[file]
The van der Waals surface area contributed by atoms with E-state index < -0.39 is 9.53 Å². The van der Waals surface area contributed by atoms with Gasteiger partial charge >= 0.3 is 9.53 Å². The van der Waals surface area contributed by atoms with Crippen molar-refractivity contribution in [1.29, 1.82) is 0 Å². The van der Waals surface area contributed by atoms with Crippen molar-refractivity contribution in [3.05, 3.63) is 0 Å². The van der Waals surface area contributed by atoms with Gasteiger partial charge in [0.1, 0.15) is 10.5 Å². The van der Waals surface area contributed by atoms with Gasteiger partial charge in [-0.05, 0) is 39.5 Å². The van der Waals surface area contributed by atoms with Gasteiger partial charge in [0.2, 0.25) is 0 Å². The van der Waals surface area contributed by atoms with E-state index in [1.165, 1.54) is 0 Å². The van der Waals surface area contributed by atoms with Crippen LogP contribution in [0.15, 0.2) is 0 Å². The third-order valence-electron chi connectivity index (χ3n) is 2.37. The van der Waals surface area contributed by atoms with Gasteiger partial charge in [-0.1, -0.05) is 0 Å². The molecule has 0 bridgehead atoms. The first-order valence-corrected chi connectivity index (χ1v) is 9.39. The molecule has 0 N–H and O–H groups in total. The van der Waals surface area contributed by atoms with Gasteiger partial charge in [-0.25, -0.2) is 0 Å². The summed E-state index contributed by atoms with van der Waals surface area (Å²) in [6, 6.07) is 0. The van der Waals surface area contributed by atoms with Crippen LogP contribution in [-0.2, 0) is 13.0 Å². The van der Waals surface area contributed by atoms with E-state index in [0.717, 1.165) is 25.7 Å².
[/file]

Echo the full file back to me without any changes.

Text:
The van der Waals surface area contributed by atoms with E-state index < -0.39 is 9.53 Å². The van der Waals surface area contributed by atoms with Gasteiger partial charge >= 0.3 is 9.53 Å². The van der Waals surface area contributed by atoms with Crippen molar-refractivity contribution in [1.29, 1.82) is 0 Å². The van der Waals surface area contributed by atoms with Crippen molar-refractivity contribution in [3.05, 3.63) is 0 Å². The van der Waals surface area contributed by atoms with Gasteiger partial charge in [0.1, 0.15) is 10.5 Å². The van der Waals surface area contributed by atoms with Gasteiger partial charge in [-0.05, 0) is 39.5 Å². The van der Waals surface area contributed by atoms with Gasteiger partial charge in [0.2, 0.25) is 0 Å². The van der Waals surface area contributed by atoms with E-state index in [1.165, 1.54) is 0 Å². The van der Waals surface area contributed by atoms with Crippen LogP contribution in [0.15, 0.2) is 0 Å². The third-order valence-electron chi connectivity index (χ3n) is 2.37. The van der Waals surface area contributed by atoms with Gasteiger partial charge in [-0.1, -0.05) is 0 Å². The molecule has 0 bridgehead atoms. The first-order valence-corrected chi connectivity index (χ1v) is 9.39. The molecule has 0 N–H and O–H groups in total. The van der Waals surface area contributed by atoms with Gasteiger partial charge in [-0.25, -0.2) is 0 Å². The summed E-state index contributed by atoms with van der Waals surface area (Å²) in [6, 6.07) is 0. The van der Waals surface area contributed by atoms with Crippen LogP contribution in [-0.2, 0) is 13.0 Å². The van der Waals surface area contributed by atoms with E-state index in [0.717, 1.165) is 25.7 Å².